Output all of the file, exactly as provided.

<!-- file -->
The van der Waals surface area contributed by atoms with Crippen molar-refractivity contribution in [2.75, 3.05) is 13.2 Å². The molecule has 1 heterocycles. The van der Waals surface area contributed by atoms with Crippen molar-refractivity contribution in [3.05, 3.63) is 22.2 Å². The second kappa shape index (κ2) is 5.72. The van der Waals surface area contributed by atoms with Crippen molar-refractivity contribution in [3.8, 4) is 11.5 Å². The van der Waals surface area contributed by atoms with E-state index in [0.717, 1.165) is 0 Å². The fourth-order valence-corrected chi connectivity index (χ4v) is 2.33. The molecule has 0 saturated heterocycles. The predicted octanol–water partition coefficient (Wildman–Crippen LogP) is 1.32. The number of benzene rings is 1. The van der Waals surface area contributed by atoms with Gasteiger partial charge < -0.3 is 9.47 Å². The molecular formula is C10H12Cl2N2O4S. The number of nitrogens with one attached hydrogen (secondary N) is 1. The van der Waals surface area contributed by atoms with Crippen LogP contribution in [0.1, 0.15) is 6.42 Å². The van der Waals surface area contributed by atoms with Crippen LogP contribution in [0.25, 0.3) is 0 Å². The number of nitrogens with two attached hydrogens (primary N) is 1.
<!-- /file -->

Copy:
The van der Waals surface area contributed by atoms with Crippen molar-refractivity contribution in [2.75, 3.05) is 13.2 Å². The molecule has 1 heterocycles. The van der Waals surface area contributed by atoms with Crippen molar-refractivity contribution in [3.05, 3.63) is 22.2 Å². The second kappa shape index (κ2) is 5.72. The van der Waals surface area contributed by atoms with Crippen molar-refractivity contribution in [3.8, 4) is 11.5 Å². The van der Waals surface area contributed by atoms with E-state index in [0.717, 1.165) is 0 Å². The fourth-order valence-corrected chi connectivity index (χ4v) is 2.33. The molecule has 0 saturated heterocycles. The predicted octanol–water partition coefficient (Wildman–Crippen LogP) is 1.32. The number of benzene rings is 1. The van der Waals surface area contributed by atoms with Gasteiger partial charge < -0.3 is 9.47 Å². The molecular formula is C10H12Cl2N2O4S. The number of nitrogens with one attached hydrogen (secondary N) is 1. The van der Waals surface area contributed by atoms with Crippen LogP contribution in [0.1, 0.15) is 6.42 Å². The van der Waals surface area contributed by atoms with Crippen LogP contribution in [0.25, 0.3) is 0 Å². The number of nitrogens with two attached hydrogens (primary N) is 1.